By now, I figured smartwatches would have seriously taken off and would have already started to take a new form. I imagined companies would have already taken this wearable computing trend to an entirely new level. Google is on the brink of doing so with Glass. And some seem to believe Apple will revolutionize the smartwatch field with something from way out in left field.
For nearly two years now, my idea of what the ultimate smartwatch would be stemmed from a concept I stumbled across in 2011 called Galaxy Skin. Basically, the fictional device incorporates one of Samsung’s flexible AMOLED panels, which wraps around your wrist for both convenient use and safekeeping. But when you want to use the device, simply unwrap from your wrist, fold in half and use.
Of course, this is a bit of a stretch, as flexible components are currently a bit of a pipe dream.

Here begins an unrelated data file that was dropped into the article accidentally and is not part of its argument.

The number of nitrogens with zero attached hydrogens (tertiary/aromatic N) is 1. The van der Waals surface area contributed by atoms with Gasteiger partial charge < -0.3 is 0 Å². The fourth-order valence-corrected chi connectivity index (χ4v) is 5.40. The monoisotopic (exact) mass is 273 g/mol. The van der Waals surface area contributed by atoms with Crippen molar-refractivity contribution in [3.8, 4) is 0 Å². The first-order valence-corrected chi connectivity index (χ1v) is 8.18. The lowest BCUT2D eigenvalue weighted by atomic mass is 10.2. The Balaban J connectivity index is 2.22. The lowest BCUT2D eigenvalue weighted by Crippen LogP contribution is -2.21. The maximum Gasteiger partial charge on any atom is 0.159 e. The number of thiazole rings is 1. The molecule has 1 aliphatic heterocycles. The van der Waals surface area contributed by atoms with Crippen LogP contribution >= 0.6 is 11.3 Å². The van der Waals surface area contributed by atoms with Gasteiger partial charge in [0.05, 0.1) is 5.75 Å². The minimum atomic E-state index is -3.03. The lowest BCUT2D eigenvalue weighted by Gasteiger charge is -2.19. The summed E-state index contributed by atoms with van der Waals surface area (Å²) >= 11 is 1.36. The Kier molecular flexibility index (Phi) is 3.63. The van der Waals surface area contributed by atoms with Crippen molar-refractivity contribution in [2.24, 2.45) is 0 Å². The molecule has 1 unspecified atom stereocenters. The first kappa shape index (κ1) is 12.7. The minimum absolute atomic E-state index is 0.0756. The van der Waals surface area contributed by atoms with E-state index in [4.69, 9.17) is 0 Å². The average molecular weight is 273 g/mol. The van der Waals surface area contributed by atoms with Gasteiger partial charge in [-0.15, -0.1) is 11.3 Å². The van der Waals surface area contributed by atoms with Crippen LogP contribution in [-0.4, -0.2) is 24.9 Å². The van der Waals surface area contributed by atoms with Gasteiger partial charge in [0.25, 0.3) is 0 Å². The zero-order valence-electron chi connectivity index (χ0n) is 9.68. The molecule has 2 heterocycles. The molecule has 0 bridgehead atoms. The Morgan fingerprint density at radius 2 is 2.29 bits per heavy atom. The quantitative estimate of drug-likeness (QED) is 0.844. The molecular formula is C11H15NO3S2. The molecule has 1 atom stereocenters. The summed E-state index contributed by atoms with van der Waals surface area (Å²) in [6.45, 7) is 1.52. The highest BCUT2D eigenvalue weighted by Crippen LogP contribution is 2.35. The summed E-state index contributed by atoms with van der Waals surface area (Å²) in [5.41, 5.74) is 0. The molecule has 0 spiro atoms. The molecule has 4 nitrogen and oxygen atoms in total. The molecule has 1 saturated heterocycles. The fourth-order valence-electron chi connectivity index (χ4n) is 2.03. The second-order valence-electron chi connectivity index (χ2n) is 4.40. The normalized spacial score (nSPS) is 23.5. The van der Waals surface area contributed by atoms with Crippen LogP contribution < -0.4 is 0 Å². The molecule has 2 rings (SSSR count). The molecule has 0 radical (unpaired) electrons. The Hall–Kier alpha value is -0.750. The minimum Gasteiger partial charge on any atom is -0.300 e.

Still, a large display on my wrist isn’t something I’m adverse to, even if it’s there to stay. I actually wouldn’t be adverse to a Dick Tracy-style watch that provides all the services my current smartphone does. In other words, rather than just being an extended notification service for my phone, I would prefer to see the watch be a full-fledged phone itself.
Now, I know what you’re thinking. “That’s absurd! The experience would be terrible! The display would be far too small to be useful!”
Maybe not. Bear with me for just a bit longer.